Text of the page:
Sunday, January 31, 2010

Marsden research to investigate English language

When do fish become fishes and mice become mouses? The answers are not as apparent as you think, according to Victoria University of Wellington Professor of Linguistics Laurie Bauer.

The highly regarded linguist says research he is conducting with two other world-leading linguists will fill a much needed gap in our understanding of the complexities of modern English.

Professor Bauer, who has been awarded a $619,000 Marsden research grant for the project, is working on the most comprehensive book ever on the morphology of English.

Morphology is the branch of linguistics that studies patterns of word formation in languages, and attempts to formulate rules that model the knowledge of the speakers of those languages.

“This particular project is setting out what the rules are of English. We are looking at how words are made up of smaller bits, and how those words are then interpreted. For example, ‘unfriendliness’ is made up from un, friend, ly, and ness,” says Professor Bauer.

“There are a lot of ‘rules’ in English we assume everyone knows, because the language has been around for so long, and we’ve been teaching it to foreigners for so long. But the fact is we don’t. An example is the plural of fish—when do you say two fish, and when do you say two fishes? There are various suggestions, but there is not one simple answer.”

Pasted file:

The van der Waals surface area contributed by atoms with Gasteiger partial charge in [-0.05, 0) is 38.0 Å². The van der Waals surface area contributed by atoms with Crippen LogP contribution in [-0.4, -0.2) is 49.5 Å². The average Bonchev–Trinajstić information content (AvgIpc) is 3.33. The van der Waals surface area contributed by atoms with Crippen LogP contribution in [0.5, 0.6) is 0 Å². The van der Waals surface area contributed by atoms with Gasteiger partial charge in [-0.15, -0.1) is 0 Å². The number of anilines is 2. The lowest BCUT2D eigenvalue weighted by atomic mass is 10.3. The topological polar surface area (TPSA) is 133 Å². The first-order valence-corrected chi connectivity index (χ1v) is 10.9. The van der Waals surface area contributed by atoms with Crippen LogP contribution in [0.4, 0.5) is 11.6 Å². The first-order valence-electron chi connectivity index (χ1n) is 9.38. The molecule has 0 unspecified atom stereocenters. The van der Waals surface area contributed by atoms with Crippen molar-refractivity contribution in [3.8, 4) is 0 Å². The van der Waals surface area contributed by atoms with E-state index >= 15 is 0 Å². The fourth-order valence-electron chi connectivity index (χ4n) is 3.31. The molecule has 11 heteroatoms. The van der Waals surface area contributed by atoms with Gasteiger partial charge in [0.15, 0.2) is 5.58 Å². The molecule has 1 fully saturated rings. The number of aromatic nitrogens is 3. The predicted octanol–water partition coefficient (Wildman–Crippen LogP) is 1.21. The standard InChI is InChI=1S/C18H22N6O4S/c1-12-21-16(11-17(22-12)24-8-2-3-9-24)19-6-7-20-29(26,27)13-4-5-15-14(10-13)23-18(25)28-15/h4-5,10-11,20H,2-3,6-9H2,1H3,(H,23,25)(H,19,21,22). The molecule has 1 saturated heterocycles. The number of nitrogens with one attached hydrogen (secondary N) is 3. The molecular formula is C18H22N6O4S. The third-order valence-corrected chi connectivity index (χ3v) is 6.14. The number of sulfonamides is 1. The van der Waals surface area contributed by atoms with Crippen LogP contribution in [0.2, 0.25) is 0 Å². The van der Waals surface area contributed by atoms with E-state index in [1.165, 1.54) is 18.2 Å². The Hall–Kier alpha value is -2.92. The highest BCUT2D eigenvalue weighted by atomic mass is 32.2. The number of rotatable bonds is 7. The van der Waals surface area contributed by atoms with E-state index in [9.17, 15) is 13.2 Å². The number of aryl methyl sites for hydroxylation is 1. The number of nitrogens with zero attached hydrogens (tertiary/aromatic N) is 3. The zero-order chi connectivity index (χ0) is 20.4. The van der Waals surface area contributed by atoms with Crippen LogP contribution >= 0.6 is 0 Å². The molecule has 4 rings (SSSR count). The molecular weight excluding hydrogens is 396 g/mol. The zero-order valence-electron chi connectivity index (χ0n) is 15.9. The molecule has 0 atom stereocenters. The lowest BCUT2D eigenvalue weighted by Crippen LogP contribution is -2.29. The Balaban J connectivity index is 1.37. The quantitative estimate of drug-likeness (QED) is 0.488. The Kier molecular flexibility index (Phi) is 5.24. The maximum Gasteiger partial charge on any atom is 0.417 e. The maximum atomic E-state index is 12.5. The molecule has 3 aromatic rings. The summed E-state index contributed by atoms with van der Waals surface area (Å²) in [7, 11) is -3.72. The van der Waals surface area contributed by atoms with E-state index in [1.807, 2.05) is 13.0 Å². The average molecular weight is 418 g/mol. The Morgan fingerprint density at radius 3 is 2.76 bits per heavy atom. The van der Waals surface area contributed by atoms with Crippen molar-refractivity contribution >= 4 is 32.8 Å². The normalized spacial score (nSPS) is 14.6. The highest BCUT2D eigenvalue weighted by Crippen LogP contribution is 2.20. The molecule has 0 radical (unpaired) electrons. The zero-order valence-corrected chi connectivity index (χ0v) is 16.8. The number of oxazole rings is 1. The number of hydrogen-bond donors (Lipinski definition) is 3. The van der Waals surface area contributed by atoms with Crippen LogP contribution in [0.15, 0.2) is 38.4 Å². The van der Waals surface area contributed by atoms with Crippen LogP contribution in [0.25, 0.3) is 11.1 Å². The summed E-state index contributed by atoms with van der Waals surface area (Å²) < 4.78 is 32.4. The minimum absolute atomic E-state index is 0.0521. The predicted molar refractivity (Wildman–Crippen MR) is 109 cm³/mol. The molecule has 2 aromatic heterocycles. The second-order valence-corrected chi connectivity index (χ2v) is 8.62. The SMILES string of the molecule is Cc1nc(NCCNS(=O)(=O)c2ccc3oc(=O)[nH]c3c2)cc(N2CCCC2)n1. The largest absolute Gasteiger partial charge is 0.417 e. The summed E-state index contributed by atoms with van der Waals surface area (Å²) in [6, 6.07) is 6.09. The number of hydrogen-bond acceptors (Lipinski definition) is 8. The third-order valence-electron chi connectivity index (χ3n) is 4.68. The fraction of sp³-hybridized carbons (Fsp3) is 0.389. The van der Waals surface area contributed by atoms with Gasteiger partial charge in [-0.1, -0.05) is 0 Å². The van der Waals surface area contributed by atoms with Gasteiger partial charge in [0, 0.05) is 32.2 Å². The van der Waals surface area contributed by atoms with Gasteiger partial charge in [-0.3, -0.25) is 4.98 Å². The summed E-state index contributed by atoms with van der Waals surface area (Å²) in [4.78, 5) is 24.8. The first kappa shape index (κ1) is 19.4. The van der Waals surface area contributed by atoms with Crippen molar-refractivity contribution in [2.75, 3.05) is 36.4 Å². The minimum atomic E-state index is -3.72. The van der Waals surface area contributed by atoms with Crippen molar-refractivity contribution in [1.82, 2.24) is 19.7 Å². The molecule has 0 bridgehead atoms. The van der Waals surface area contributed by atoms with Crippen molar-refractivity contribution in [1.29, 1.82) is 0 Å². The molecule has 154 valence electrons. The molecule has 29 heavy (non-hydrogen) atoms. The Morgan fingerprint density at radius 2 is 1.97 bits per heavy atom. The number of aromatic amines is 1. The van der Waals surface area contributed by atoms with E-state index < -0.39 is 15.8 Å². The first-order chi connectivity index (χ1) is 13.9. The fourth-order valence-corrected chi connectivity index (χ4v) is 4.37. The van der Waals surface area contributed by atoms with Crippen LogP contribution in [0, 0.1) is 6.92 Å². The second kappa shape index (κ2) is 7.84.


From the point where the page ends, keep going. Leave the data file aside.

Professor Bauer has been studying morphology for over 30 years.

“I was very aware that there’s a huge gap in the literature—we do not have a specialist book on the morphology of English, whereas we do have those books for many other languages. Given that there are so many people who are trying to learn English as a foreign language, we really need this.”

He is working on the project with two other experts in the area, Rochelle Lieber from the University of New Hampshire, the United States, and Ingo Plag from the University of Siegen, Germany.

The research will present a mammoth task, requiring the analysis of a massive body of text stored in a database.

“We have access to the British and American national corpuses which both have something like 100 million words of text entered into them. You can search for words that have similar patterns—for example all the words that end in ‘ist’. That way we can see what kind of things people are doing with the English language.”

He says there are hundreds of thousands of examples in the English language of areas that still trip us up, even ones where we think we might have the answer.

“Imagine you are at Disneyland looking at stuffed toys—Donald Ducks and Mickey… Mouses, right? Yet a foreign learner would have learned that the plural of mouse is mice in all circumstances. There are so many complications in the English language that have never really been explored before. That’s what this book will attempt to do.”

For more information, please contact Professor Laurie Bauer on (04) 463 5619 or at

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